Letter of the Day | Not allowing burials will worsen COVID-19 crisis
THE EDITOR, Madam:
The recent announcement by the prime minister that effective March 8, burials will be prohibited for two weeks has the potential to worsen the COVID 19 crisis.
Assuming an average of three deaths a day related to COVID-19, then there will be 42 bodies to be buried after two weeks. Since many funeral homes are near storage capacity, what will happen to those bodies? What happens if the person with COVID died at home and funeral homes do not want to handle the body for a two-week period? And there is no recourse to public morgues because most are malfunctioning. Since the family cannot force a funeral home to take the dead body, then this is a disaster waiting to happen.
Furthermore, assuming one person dying each day in each parish, it means there will be an additional 196 bodies to be buried. Where will they be stored? Even if there was storage space, and there is not, the funeral directors cannot embalm the bodies because no burial orders will be issued. It means that bodies can only be refrigerated, and in that state the bodies will decompose. That is a public-health crisis.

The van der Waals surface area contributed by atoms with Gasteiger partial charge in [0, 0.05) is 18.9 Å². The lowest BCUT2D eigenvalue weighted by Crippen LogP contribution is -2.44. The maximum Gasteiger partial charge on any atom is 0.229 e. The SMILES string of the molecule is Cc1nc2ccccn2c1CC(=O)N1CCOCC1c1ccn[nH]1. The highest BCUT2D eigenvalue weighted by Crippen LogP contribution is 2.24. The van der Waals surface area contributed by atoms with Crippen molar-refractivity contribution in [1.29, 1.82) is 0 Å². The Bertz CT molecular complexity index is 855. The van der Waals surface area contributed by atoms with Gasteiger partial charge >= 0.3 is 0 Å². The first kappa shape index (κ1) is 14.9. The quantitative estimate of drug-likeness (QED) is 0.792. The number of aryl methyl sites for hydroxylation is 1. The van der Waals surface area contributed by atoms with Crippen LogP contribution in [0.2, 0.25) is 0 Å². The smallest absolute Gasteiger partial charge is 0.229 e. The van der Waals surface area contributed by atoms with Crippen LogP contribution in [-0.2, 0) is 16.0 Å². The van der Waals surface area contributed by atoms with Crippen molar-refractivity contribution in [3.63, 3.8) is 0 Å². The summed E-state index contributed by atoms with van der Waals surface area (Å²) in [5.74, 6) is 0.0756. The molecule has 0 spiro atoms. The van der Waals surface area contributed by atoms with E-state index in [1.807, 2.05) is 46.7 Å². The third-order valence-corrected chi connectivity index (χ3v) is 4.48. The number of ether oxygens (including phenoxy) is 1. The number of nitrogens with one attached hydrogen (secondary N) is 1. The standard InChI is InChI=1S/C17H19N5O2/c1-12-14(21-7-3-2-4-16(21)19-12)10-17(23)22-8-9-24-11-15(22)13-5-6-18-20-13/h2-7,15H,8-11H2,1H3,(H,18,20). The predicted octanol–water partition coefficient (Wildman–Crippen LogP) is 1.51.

Additionally, my sources tell me that most funeral homes do not have a certified embalmer. Some of these funeral homes are operating a suitcase business. Many ‘quick fix’ funeral homes are not equipped to store bodies for extended periods. A lack of quick burials can compound our coronavirus pandemic.
When there is a pandemic or major natural disaster, the dead bodies are disposed as quickly as possible, even minus the usual rituals. But we are going in the opposite direction.
The prime minister, in making the announcement about no burials, used the opportunity to berate those people who argued against the curfew hours starting at 8 p.m. The PM rubbished these arguments as lacking in logic and common sense. I feel that it will be claimed that my arguments lack common sense and logic because the members of the Cabinet all have common sense and versed in logic when they implemented this no-burial policy. Furthermore, the people consulted by the Cabinet have common sense and are logical.
It seems that the death of 17-year-old Jalisa McGowan could be attributed to someone lacking common sense and logic. Jodian Fearon died after giving birth to a child. Jodian and Jalisa are not the only ones to die because of ‘COVID-19 regulations’ lacking in logic and common sense. There are others, if I am to believe the testimony of a minister of religion.
It is difficult to discern the logic and common sense in this no-burial order. Instead, it has the potential to greatly exacerbate the COVID-19 crisis.